Zero-Effort Methods to Save

Posted on 15th Mar, 2018 by Barbara Davidson

Is your savings account smaller than you want it to be? You’re not alone. A recent study by Bankrate found that only 39 percent of U.S. adults have enough money in savings to cover a $1,000 emergency.1 Whether you’re living paycheck-to-paycheck and struggling to find funds to tuck away, you struggle to control your spending or you just don’t know how to start, there is a simple solution: automated savings.

There are several automated saving methods available that make the process easy and help you build up slowly over time. Instead of wasting your time debating where the money should come from in your tight budget or spending the money when you should be allocating it to savings, you can use these methods to automate the decision process.

The solutions we found allow you to set aside money in a variety of ways, each one easy and convenient. You can set all three to contribute to your savings in small amounts so you won’t even notice the money leaving your account! So what are you waiting for? Start saving now.

 

Qapital

This app-based saving system is incredibly customizable, perfect for any budget or lifestyle. The app allows you to set up goals for specific savings, like a vacation or a car, or just focus on general savings. Additionally, the way you contribute to your goals is completely up to you. Here are just some of the rules available:

 

Acorns

If you have a decent savings but are looking to diversify, Acorns could be a great option for you. Similar to Qapital’s round up rule, Acorns puts your spare change directly into an investment account. Customize your saving strategy by selecting conservative, moderate or aggressive investments. The returns are a bit lower than other investment strategies (around 5% on average), and it’s probably not the best method for those without any liquid savings easily accessible, but it’s a great option for those who want to invest and get a better return than a basic savings account.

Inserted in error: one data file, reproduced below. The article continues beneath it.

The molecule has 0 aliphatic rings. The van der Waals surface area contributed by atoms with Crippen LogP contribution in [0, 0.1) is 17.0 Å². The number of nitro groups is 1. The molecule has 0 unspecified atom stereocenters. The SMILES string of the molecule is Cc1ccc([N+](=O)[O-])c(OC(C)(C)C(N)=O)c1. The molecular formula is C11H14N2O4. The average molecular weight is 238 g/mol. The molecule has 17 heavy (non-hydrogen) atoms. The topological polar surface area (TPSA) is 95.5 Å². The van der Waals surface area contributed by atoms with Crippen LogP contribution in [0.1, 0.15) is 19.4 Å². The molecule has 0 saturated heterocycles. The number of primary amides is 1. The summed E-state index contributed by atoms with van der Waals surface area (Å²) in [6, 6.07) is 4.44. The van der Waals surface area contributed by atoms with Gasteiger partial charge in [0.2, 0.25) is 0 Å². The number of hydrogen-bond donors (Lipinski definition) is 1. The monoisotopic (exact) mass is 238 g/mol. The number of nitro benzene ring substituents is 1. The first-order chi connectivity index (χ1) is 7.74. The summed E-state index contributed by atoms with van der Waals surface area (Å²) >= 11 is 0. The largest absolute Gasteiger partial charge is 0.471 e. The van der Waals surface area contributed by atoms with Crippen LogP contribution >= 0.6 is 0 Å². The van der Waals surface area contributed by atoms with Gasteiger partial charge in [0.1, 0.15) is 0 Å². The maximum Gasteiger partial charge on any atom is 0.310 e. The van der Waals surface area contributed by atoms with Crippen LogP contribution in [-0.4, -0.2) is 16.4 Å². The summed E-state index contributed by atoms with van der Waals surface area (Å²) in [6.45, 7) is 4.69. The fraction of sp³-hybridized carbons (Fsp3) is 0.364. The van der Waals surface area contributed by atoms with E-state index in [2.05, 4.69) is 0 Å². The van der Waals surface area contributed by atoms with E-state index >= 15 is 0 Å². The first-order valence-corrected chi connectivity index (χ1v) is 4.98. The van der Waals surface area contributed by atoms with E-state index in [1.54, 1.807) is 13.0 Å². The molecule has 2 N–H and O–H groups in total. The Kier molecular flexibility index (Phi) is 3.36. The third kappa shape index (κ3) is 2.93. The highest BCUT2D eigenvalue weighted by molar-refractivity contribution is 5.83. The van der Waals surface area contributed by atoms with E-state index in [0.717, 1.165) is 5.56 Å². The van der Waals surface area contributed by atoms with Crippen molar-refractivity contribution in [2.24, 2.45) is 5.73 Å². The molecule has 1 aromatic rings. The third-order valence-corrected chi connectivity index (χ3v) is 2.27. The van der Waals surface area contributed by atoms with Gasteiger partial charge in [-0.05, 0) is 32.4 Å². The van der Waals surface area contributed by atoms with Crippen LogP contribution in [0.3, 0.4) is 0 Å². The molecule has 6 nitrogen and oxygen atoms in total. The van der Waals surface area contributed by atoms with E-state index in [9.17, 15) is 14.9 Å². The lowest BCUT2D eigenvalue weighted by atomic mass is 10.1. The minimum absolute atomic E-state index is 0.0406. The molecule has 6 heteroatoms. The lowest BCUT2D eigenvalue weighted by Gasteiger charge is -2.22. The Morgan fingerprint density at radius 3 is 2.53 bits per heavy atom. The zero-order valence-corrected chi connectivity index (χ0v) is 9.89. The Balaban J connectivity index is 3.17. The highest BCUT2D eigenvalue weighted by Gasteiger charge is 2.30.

Ally

If you haven’t already, set up a savings account separate from your checking account at your bank. For some, just having the two separate accounts is enough to keep from spending what’s needed to save. However, if the temptation is too great to transfer funds between the two, you might want to consider keeping your savings in a separate bank altogether. Online banks like Ally typically have a higher return rate than brick and mortar banks, and they can waive hefty maintenance fees that chip away at your hard-earned money. Once you have it set up, you can schedule automated transfers. We recommend starting up with a small amount that syncs up with your paycheck. Let’s say you get paid bi-weekly: You could set up an automated transfer for $25 every other week — if you don’t see the money in your account, you won’t miss it!

 

 

References

1Carter, S. M. (February 23, 2018). Americans are getting better at saving: 58% have more money than they owe in credit card debt. Retrieved March 08, 2018, from https://www.cnbc.com/2018/02/23/americans-are-better-at-saving-58-percent-have-more-money-than-they-owe.html

About Barbara Davidson

Babs is a content writer at Enova International, Inc. with a Bachelors in Cinema Studies and English from the University of Illinois (ILL-INI!). She loves binge watching musicals, reading in the (sporadic) Chicago sunshine and discovering great new places to eat. Accio, tacos! Find about more about her on Google+.